5 Insulin pumps work by delivering a varied dose of fast-acting insulin continually throughout the day and night, at a rate that is pre-set according to your needs. And, because the insulin is fast acting, when you eat you can give yourself an additional dose by pressing a particular button on the pump. Because the dose can be changed in this way, the pump mimics the availability of insulin from the pancreas in someone who doesn't have diabetes. An insulin pump is not a closed loop system, that is, it does not test your blood glucose levels or work out how much insulin to deliver. You must learn to set the insulin dose yourself according to your diet, activity and blood glucose levels. It is recommended that people using an insulin pump test a minimum of four times a day, to give them the information they need to set an appropriate insulin dose. An insulin pump involves a lot of work therefore and requires a high level of motivation from the person using it.
6 Many people with diabetes already use an insulin pump, which removes the need for a series of daily insulin injections. However they still have to test their blood glucose levels frequently and calculate the amount of insulin to take. In comparison, the 'artificial pancreas' takes minute-by-minute glucose readings from interstitial fluid using a continuous glucose monitor. The signal will then be transmitted wirelessly to a handheld computer, which calculates the amount of insulin needed. That information is then sent to an insulin pump which delivers the insulin. Insulin pump therapy is also known by the longer name of continuous subcutaneous insulin infusion (CSII). This longer name sums up what an insulin pump does - it continually infuses insulin into the subcutaneous tissue (the layer of tissue just beneath the skin).
7 A continuous glucose monitor (CGM) determines glucose levels on a continuous basis (every few minutes). A typical system consists of a disposable glucose sensor placed just under the skin, which is worn for a few days until replacement, a link from the sensor to a non-implanted transmitter which communicates to a radio receiver, an electronic receiver worn like a pager (or insulin pump) that displays blood glucose levels with nearly continuous updates, as well as monitors rising and falling trends.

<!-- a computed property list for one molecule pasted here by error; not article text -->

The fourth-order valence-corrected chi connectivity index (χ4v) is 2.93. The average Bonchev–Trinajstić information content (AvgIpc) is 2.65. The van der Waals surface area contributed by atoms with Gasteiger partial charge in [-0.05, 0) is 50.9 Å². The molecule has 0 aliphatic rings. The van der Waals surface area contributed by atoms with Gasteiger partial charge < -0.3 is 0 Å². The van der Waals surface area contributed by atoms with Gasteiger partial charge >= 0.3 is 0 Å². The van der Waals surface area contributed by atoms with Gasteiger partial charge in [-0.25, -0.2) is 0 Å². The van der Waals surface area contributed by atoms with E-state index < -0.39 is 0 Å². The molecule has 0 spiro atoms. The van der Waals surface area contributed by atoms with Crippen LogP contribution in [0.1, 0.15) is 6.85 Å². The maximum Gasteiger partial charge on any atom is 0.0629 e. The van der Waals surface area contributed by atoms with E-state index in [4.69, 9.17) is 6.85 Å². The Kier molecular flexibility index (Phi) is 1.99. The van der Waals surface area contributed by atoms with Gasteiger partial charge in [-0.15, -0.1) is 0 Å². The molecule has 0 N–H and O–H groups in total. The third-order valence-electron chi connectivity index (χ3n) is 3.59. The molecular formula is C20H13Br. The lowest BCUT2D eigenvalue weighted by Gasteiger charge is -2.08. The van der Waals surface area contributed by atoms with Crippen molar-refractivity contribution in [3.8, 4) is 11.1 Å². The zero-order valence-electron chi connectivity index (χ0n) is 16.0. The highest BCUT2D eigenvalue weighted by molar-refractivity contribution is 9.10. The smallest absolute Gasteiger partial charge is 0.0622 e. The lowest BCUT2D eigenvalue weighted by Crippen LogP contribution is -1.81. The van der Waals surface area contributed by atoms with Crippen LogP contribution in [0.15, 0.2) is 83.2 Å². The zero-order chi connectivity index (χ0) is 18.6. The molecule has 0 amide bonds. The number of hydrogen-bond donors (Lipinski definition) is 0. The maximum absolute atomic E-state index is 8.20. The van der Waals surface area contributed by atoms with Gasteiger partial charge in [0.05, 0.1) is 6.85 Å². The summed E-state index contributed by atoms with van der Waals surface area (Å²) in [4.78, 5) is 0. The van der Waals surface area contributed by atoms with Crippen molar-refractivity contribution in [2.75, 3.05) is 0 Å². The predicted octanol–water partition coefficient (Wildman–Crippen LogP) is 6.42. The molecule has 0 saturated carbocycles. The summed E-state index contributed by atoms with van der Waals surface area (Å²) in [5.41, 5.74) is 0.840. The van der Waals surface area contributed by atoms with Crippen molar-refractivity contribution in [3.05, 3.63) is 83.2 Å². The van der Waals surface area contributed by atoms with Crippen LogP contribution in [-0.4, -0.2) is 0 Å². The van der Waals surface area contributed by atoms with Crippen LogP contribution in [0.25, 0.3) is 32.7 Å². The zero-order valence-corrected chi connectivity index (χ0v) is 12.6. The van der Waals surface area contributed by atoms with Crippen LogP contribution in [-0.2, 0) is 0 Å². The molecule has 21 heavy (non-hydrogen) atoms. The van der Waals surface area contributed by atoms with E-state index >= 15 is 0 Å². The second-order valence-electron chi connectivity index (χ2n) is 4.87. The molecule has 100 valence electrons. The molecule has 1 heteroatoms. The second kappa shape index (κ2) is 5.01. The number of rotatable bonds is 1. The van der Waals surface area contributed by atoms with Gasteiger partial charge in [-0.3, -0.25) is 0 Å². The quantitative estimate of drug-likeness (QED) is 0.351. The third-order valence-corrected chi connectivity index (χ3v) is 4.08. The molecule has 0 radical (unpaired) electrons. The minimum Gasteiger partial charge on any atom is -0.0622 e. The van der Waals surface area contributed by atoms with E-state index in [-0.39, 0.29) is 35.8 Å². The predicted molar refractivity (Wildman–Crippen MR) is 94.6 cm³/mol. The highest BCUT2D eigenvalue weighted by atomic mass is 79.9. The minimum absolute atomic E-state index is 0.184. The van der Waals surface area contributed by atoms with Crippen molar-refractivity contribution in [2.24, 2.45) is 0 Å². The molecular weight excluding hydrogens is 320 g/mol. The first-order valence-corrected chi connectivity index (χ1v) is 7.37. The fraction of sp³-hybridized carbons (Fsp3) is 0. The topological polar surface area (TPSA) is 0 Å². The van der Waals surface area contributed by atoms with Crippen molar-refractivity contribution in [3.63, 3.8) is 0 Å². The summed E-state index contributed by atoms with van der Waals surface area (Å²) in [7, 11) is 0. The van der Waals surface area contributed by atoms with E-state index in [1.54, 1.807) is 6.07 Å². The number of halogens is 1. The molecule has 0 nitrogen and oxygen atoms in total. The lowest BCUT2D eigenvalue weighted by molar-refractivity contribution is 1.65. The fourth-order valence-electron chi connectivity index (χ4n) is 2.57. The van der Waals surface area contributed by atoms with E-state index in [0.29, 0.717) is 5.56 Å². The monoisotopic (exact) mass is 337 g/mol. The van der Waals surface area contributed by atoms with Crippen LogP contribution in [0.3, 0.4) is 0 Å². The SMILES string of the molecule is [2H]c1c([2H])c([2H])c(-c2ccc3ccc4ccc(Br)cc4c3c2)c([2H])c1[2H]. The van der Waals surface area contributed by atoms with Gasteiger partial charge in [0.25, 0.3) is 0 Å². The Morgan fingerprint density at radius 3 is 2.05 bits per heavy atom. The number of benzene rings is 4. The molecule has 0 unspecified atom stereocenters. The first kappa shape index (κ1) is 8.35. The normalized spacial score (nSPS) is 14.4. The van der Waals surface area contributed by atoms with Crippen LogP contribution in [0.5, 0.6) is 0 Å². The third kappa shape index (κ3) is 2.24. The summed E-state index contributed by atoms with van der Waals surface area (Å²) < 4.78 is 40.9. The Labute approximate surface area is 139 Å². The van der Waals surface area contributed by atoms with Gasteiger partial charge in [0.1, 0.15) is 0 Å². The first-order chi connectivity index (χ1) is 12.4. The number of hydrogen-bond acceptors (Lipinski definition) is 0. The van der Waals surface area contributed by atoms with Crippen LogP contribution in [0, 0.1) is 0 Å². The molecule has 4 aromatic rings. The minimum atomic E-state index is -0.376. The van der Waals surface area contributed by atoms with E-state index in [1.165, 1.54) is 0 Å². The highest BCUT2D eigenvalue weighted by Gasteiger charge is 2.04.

8 Diabetes UK is the leading charity for over 3.5 million people in the UK with diabetes. In 2011, Diabetes UK aims to spend over £6 million on diabetes research to investigate the causes and prevention of diabetes, to improve care and treatment of diabetes and ultimately to work towards a cure. For more information visit www.diabetes.org.uk. In the UK, there are currently 2.8 million people diagnosed with diabetes and it is estimated that 850,000 people have Type 2 diabetes but do not know it.
9 One person is diagnosed with diabetes every three minutes in the UK. Diabetes is a serious condition that can lead to heart disease, stroke, kidney failure, blindness and amputation if not managed in the correct way. Diabetes, whether Type 1 or Type 2, is a serious condition. Diabetes costs the NHS £1 million pounds an hour. Almost one in 20 people in the UK have been diagnosed with diabetes. Diabetes causes more deaths than breast and prostate cancer combined.
10 The Diabetes UK Careline (0845 120 2960) offers information and support on any aspect of managing diabetes. The line is a low cost number and opens Monday to Friday between 9am and 5pm (and operates a translation service). Recorded information on a number of diabetes-related topics is also available on this number 24 hours a day.
11 Supporting our work as a 'Diabetes UK Supporting Member' entitles you to a range of benefits including our regular magazine Balance, reliable information booklets on diabetes, our confidential Diabetes UK Careline, over 400 local Diabetes UK support groups, and access to an exclusive personalised 'Supporting Members Area' on our website.More Articles by Diabetes UK ...